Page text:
Irene Bristol Allen (1940–2020) taught biology as a Peace Corps Volunteer in the Philippines. She continued teaching high school biology when she returned to Brookline, Massachusetts. She combined her interests in art and computer science by working in computer graphics at Technical Education Research Centers (TERC) in Cambridge. With her husband, Tony Allen, she co-founded Barrington Books, which they operated for 22 years. Irene created abstract paintings to celebrate the color and energy she saw in nature. She regularly entered her work in regional exhibits, winning several awards. She was active in the Pawtucket Arts Collaborative, serving on its board for many years. Irene was active in environmental causes, particularly with the Civic Alliance for a Cooler Rhode Island (CACRI). Her last art work was a collection of posters for the Livable RI Poster Campaign, an exhibit of environmentally-friendly activities that opened at the state Health Department and then traveled through the state.


Benton “Ben” Leslie Moyer (1941–2020) joined Peace Corps shortly after graduating from Yale University in 1964. After serving as a Volunteer in Colombia, Ben went to Cornell Business School and then joined the international department of the Bank of Boston in 1969 with a first assignment to Australia for two years. That began a 17-year period in which he worked in five other countries. In 1993, following the leadership roles of his parents, he joined the Board of Copper Cannon, a summer camp in Franconia, New Hampshire for underserved young people in the state. In 1996 Ben joined Wainwright Investment Counsel where he worked for the next fifteen years. In 2002, he joined the Board of ProMujer International, a micro finance institution providing micro loans to women in Central and South America, and for two years served as CEO.



Ronald Ausbrooks (1966–68), 10/13/20

Rafer Johnson (1960s), 12/2/20

Edward Scott Sr. (PC HQ Staff 1968–70; South Korea Country Director 1971–73), 11/25/20



Phyllis A. Luff (Sierra Leone 1971–74; Armenia) 12/3/20



Robert Pruitt, 11/20/20



Sharon Alister (1974-75), 12/3/20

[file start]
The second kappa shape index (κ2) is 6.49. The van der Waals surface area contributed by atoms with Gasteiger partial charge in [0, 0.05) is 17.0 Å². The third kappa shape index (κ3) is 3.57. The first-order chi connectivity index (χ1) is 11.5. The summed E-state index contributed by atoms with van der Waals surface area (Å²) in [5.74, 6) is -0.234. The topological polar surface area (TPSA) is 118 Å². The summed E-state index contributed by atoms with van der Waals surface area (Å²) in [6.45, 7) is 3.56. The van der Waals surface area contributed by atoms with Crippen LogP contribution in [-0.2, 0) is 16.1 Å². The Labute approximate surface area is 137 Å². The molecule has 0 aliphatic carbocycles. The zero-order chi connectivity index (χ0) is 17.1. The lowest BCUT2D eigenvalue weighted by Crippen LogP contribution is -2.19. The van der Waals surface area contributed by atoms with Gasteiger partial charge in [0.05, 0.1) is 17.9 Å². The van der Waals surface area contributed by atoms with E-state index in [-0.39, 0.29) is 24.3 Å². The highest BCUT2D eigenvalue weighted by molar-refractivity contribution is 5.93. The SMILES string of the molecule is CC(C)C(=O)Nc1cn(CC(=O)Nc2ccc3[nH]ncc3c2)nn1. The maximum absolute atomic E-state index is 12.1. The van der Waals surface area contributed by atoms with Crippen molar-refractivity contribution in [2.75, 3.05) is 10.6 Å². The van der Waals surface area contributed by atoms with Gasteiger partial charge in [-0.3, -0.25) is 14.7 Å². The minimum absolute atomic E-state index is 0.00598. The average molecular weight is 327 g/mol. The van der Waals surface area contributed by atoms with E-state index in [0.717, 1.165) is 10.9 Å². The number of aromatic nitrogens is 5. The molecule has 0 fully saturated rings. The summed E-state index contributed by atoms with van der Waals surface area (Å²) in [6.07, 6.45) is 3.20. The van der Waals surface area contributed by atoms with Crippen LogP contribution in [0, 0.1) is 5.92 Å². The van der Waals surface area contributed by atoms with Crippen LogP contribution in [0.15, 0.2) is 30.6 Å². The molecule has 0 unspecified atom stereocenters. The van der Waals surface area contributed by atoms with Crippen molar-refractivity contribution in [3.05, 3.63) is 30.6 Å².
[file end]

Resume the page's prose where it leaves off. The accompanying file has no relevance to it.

Hans Boerner (mid 1970s), 11/13/20

Joseph Harris (staff 1964-66), 12/4/20



Dr. Gary Bernard Wetterberg PhD (1967-69), 12/1/20



Donald G. Bellefeuille (1966–68), 11/29/20

John Joseph Greven (1964–68), 11/22/20

Thomas Lenovich, 11/22/20

Benton Ben” Leslie Moyer (1965–67), 11/16/20



Steven “Steve” Nelson Carter (1962–64), 12/1/20

Richard W. Martyn (1973–75), 12/5/20



E. Merritt Hulst (1968–70), 11/16/20



Norman Skarstad (1966–67), 12/12/20



Renee Phillips Robbins (1971–73), 11/26/20



Karen Fernstrom (1970–71), 12/2/20



Edwin “Ed” Samuel Clark (1988–90), 12/11/20



Patricia Weis (1987), 11/13/20



William “Bill” M. Howe, posted 11/26/20



Ronald Edward Hofsess (1965–66), 12/3/20



Grace Mary Riley (1988–90), 11/29/20

Ann Wilson, 3/6/20



William “Will” Maxfield Alexander (1979–81), 6/27/20

Robert Glazer (1971–74), 11/22/20



Michael “Mike” James Carney (1970s), 12/7/20



Deborah McCane, 6/7/20



Kathleen M. (Murray) Devanna (1962–65), 12/6/20

Kevin Frederick Lind (late 1970s), 11/25/20

Joan C. Poepoe (1964–66), 12/12/20



Thomas Edsell (1974–76), 12/2/20

Stephen Kurth (1963–65), 12/8/20



Betty M. Palfy (1975–77), 12/7/20



Hershel Zelig Herzberg (1961–63), 11/20/20

Carol Rose Howes (1968–70), 12/10/20



Abeda Mohamed (staff), 12/3/20



Conway Olmstead (1960s), 12/11/20



Irene Bristol Allen (1964–66), 12/2/20

Marilyn Brown (1962–64), 11/20/20

Carol A. Hong (1964–66), 11/17/20

Mary McFate (1962–64), 11/24/20

Shirley Arlene (Miller) Stevens (1985–87), 11/16/20

William Van Noy Taylor (1960s), 11/28/20



Janet Ruth LaGrave (late 1970s), 11/23/20



Marcia Louise Nenno (1975–77), 12/6/20



Mary Theresa Merna (late 1970s), 12/12/20



John Edwin Boone, 12/3/20



M. Sue Henry (1963-65), 11/20/20



Cynthia “Cyd” Coogan, 9/14/20



Harvey A. Himberg (1968–70), 12/14/20



Steven Campbell (1970’s), 12/10/20

Gregory D. Maronick, 11/7/20

Steven Poquette, 11/24/20



If you have information you would like to share for our monthly In Memoriam post, please reach out to us at [email protected]Thanks to NPCA intern Kaylee Jensen for assistance in preparing this post.